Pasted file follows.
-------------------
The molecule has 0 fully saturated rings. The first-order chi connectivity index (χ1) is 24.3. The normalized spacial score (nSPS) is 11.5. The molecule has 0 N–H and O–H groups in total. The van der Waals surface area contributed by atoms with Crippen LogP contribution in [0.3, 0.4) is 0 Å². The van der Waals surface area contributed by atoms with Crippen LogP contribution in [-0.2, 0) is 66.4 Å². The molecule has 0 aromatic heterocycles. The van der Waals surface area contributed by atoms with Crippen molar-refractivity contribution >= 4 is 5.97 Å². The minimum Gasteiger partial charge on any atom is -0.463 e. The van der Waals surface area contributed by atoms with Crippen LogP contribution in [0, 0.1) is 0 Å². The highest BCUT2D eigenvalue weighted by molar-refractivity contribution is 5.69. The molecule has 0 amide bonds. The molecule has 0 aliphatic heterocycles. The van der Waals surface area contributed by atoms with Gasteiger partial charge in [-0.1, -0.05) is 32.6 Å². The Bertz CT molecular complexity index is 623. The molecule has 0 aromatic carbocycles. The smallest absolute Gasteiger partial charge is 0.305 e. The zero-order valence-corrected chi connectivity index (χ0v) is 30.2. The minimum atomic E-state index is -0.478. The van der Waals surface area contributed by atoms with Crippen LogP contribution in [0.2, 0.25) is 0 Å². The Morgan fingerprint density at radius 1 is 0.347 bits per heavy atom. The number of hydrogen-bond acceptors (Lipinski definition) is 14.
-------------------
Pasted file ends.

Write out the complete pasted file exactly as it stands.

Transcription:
The molecule has 0 fully saturated rings. The first-order chi connectivity index (χ1) is 24.3. The normalized spacial score (nSPS) is 11.5. The molecule has 0 N–H and O–H groups in total. The van der Waals surface area contributed by atoms with Crippen LogP contribution in [0.3, 0.4) is 0 Å². The van der Waals surface area contributed by atoms with Crippen LogP contribution in [-0.2, 0) is 66.4 Å². The molecule has 0 aromatic heterocycles. The van der Waals surface area contributed by atoms with Crippen molar-refractivity contribution >= 4 is 5.97 Å². The minimum Gasteiger partial charge on any atom is -0.463 e. The van der Waals surface area contributed by atoms with Crippen LogP contribution in [0, 0.1) is 0 Å². The highest BCUT2D eigenvalue weighted by molar-refractivity contribution is 5.69. The molecule has 0 amide bonds. The molecule has 0 aliphatic heterocycles. The van der Waals surface area contributed by atoms with Gasteiger partial charge in [-0.1, -0.05) is 32.6 Å². The Bertz CT molecular complexity index is 623. The molecule has 0 aromatic carbocycles. The smallest absolute Gasteiger partial charge is 0.305 e. The zero-order valence-corrected chi connectivity index (χ0v) is 30.2. The minimum atomic E-state index is -0.478. The van der Waals surface area contributed by atoms with Crippen LogP contribution in [0.2, 0.25) is 0 Å². The Morgan fingerprint density at radius 1 is 0.347 bits per heavy atom. The number of hydrogen-bond acceptors (Lipinski definition) is 14.